MINER, Circuit Judge.
Plaintiffs, Rastafarian inmates in the custody of the New York State Department of Correctional Services ("DOCS"), appeal from a judgment entered in the United States District Court for the Southern District of New York (Stanton, J.) rejecting claims, brought pursuant to 42 U.S.C. § 1983 (1982), that various regulations and policies of DOCS violate their first amendment right to free exercise of their religion and their fourteenth amendment right to equal protection of the laws. Benjamin v. Coughlin, 708 F. Supp. 570 (S.D.N.Y. 1989). Specifically, the district court rejected plaintiffs' contentions that they were entitled to weekly congregate prayer, unrestricted wearing of religious headgear and a diet consistent with their religious beliefs.
Defendants, the Commissioner of DOCS and three correctional facility superintendents, appeal from so much of the judgment as enjoins the enforcement of a regulation requiring members of the plaintiff class to submit to a haircut upon admission to a facility under defendants' jurisdiction. The district court found that defendants were precluded from enforcing the regulation under the doctrine of collateral estoppel, and that the regulation violates the free exercise clause of the first amendment. Defendants contend that the regulation is reasonably related to valid penological interests and that litigation of the issue was improperly precluded by the district court.
For the following reasons, we affirm.
The Rastafarian religion1 was founded in Jamaica. Adherents believe that the coronation of Haile Selassie, the deceased emperor of Ethiopia, constituted the fulfillment of a prophesy. Aside from the belief in the divinity of Haile Selassie, the religion is marked by a decentralized structure and the absence of a conventional religious hierarchy. The closest example of an authoritative figure is an "Elder," one who has studied the tenets of the religion.
A fundamental tenet of the religion is that a Rastafarian's hair is not to be combed or cut, resulting in rope-like strands known as "dreadlocks." Directive 4914 of the DOCS, however, requires all newly admitted males to submit to a haircut and photograph upon arrival at a DOCS facility. Male inmates are then permitted to regrow their hair to any length and are subject to rephotographing if their appearance changes drastically.
Plaintiffs also believe that, whenever they are in public places, their dreadlocks must be covered by loose-fitting knit headgear known as "crowns". Under current policy, crowns may be worn only in designated areas of DOCS facilities. Jewish and Muslim inmates, however, are permitted to wear their respective religious headgear throughout the prison facilities, subject to frisk searches.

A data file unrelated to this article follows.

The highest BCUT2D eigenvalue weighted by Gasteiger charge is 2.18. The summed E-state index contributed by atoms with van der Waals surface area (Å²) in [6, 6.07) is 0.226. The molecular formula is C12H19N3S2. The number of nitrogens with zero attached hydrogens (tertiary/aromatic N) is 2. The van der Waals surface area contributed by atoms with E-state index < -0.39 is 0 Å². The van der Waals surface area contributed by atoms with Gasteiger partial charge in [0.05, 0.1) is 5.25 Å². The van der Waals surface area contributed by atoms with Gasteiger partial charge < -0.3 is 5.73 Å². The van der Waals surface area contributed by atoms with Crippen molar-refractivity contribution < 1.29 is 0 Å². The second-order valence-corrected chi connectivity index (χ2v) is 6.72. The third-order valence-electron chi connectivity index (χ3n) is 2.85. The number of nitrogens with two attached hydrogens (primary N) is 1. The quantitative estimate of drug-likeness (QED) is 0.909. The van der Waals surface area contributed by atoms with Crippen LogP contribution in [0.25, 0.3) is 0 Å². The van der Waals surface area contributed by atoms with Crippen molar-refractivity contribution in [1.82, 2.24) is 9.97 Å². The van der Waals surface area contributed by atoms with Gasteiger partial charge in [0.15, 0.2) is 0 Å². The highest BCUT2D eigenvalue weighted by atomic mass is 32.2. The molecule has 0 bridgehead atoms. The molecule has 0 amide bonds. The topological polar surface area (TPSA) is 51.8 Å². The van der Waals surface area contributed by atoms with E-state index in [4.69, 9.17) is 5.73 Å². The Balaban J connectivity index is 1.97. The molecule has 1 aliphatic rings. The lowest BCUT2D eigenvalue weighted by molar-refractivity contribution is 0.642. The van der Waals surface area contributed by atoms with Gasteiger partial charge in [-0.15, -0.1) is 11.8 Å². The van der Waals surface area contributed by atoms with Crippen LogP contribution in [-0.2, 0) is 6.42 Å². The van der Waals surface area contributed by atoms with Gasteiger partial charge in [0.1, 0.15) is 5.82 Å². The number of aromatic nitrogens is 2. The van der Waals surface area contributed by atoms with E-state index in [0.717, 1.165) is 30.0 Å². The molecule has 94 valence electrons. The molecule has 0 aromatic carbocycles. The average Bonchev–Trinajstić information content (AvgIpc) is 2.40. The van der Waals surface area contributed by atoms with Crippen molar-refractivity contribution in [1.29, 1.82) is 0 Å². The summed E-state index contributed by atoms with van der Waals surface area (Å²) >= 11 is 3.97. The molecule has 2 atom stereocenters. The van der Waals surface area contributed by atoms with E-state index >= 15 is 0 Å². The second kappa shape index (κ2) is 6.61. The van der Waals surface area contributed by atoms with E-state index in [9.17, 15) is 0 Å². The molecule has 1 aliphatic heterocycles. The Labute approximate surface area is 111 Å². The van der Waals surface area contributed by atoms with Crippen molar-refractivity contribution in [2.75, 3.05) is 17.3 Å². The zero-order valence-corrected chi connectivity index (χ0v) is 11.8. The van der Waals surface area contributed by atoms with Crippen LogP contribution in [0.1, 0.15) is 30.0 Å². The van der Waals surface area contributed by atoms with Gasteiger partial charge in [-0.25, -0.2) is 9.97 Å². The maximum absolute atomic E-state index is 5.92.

Rastafarians engage in congregate religious observance -- "Issembly" -- which consists of chanting, beating of drums, readings, and religious conversation called "reasoning."2 Plaintiffs have been denied the right to congregate for weekly religious observance. This restriction is based on defendants' interpretation of New York Correction Law § 610 (McKinney 1987) as prohibiting religious congregation unless an outside spiritual sponsor is available to supervise the service. Although Muslim and Buddhist inmates are permitted to use inmate religious leaders, under the supervision of an outside sponsor who is not present at the meeting, plaintiffs have not been permitted to use inmate leaders because no outside sponsor has come forward.
Many Rastafarians observe a strict vegetarian diet called "Ital," which includes prohibitions on the consumption of meat and caffeine and restricts the diet to natural foodstuffs. Dietary habits vary among Rastafarians, but consumption of pork seems to be prohibited generally. Under DOCS policy, alternative portions are offered to all inmates whenever pork is served, and special kosher meals are provided for inmates at some facilities. Muslim and Buddhist inmates are provided special meals during certain holidays.
In August 1986, the district court granted a preliminary injunction enjoining the enforcement of the initial haircut requirement as it applied to the plaintiffs. Benjamin v. Coughlin, 643 F. Supp. 351 (S.D.N.Y. 1986). The court based this injunction on the preclusive effect of New York state court decisions in Lewis v. Commissioner of the Dep't of Correctional Servs., No. 85-11167, slip op. (Sup.Ct. Aug. 1, 1985), aff'd sub nom. People v. Lewis, 115 A.D.2d 597, 496 N.Y.S.2d 258 (2d Dep't 1985), aff'd, 68 N.Y.2d 923, 502 N.E.2d 988, 510 N.Y.S.2d 73 (1986) (mem.), and Overton v. Department of Correctional Servs., 131 Misc. 2d 295, 499 N.Y.S.2d 860 (Sup.Ct. 1986), aff'd, 133 A.D.2d 744, 520 N.Y.S.2d 32 (2d Dep't 1987) (mem.), appeal dismissed, 72 N.Y.2d 838, 526 N.E.2d 42, 530 N.Y.S.2d 551 (1988). Benjamin v. Coughlin, 643 F. Supp. at 357.